9. SOUNDBITE (Arabic) Dr Wafaa Abu Jasser, Warehouse Officer, Al Awda Hospital, North Gaza:
“In all of this, we hope to reach a solution regarding the issue of diesel so that we can continue to store supplies in the proper manner and to be able to continue providing the necessary supplies. So that we can continue perform operations that require sterilisation of tools, all of this is taken into account. The presence of diesel leads to the continuation of work, the continuation of proper storage, the continuation of providing the service correctly and all depend on each other.”
10. Various shots, operating theatre of surgical team operating on a patient’s leg
11. SOUNDBITE (Arabic) Surgeon, Al Awda Hospital, North Gaza:
“These are the cases we are dealing with. A 14-year-old suffering a fracture in his femur, for 35 days, and here lies the complexity of this operation as returning the bones is difficult with the presence of internal calcification. As most of the cases we have are received after approximately two or three months of the injury. We have severe shortage in; tools, medical staff, but that thank God we were able help our citizens with a group of doctors and medical staff.”
12. Various shots, health worker changing bandages on a patient
13. SOUNDBITE (Arabic) Dr Rami Walid Al-Shayahm, Al Awda Hospital, North Gaza:
“There are very few doctors in the emergency/reception department. You are talking about only two to four doctors, who have been under pressure in reception and emergency departments for a hundred days. For a hundred days, the doctors are, no matter how much we appreciate each other, each doctor has not left the hospital for a hundred days or seen their family. This alone is a form of psychological pressure and burden.”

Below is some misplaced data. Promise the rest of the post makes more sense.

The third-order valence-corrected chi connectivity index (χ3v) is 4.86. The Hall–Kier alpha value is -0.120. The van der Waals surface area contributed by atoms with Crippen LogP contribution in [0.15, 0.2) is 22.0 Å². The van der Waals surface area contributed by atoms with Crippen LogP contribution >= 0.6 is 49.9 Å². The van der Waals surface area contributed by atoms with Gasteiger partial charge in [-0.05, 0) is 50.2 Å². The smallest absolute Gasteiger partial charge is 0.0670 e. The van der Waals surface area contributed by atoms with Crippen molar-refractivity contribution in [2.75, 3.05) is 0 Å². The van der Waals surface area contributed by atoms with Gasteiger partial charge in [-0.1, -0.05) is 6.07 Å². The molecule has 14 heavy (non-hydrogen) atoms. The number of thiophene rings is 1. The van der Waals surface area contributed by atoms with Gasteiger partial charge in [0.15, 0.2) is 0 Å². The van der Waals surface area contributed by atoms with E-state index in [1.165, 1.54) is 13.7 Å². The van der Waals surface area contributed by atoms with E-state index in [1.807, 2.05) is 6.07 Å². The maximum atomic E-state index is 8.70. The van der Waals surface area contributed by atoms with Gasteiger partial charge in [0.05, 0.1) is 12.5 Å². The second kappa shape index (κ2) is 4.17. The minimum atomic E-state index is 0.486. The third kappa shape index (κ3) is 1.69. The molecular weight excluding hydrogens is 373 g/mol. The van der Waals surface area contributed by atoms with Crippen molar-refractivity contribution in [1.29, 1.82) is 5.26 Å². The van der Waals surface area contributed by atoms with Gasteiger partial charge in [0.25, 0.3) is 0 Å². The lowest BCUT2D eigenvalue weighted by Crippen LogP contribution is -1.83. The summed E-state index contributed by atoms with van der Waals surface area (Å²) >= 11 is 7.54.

14. Pan left, hospital ward

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Storyline

Al Awda hospital in north Gaza continues to provide medical services despite severe shortages of fuel and medical supplies.

SOUNDBITE (Arabic) Asma’ Kutkut, Maternity department, Al Awda Hospital, North Gaza:
“Our bed capacity is 20 beds. Our average number of labour cases per day at the hospital used to be around twenty. The problem of transportation made things worse, as it became hard for women to get to the hospital to give birth. It was also hard for ambulances to work and as a result, pregnant women came by foot, and others had to deliver at home or even in the street. Therefor we were forced to move this service to their homes to ensure their safety.”

SOUNDBITE (Arabic) Asma’ Kutkut, Maternity department, Al Awda Hospital, North Gaza:
“Regarding surgical cases , generally speaking the operation rooms are located right below us by two levels and due to fact that there’s no electricity and therefore no elevator; medical staff and family members are forced to carry the pregnant woman on a carrier board using the stairs to get the patient to the operation room, and that brought physical pain and burden on the pregnant woman as she’s carried out through the stairs instead of calmly using the elevator if it was available. Also, the issue of anaesthesia, during this long period of war, we had to rely on spinal anaesthesia and that is due to the lack of oxygen and electricity as general anaesthesia requires both and a central machine that’s also powered by electricity. As a result, we were forced to use spinal anaesthesia for most of the cases, and regardless of the fact that spinal anaesthesia is medically better for women but it is also painful and causing more load at the hospital as using spinal anaesthesia will require two to three days of recovery instead of 24 hours with the general anaesthesia and that affected the psychological and health condition of the mothers.”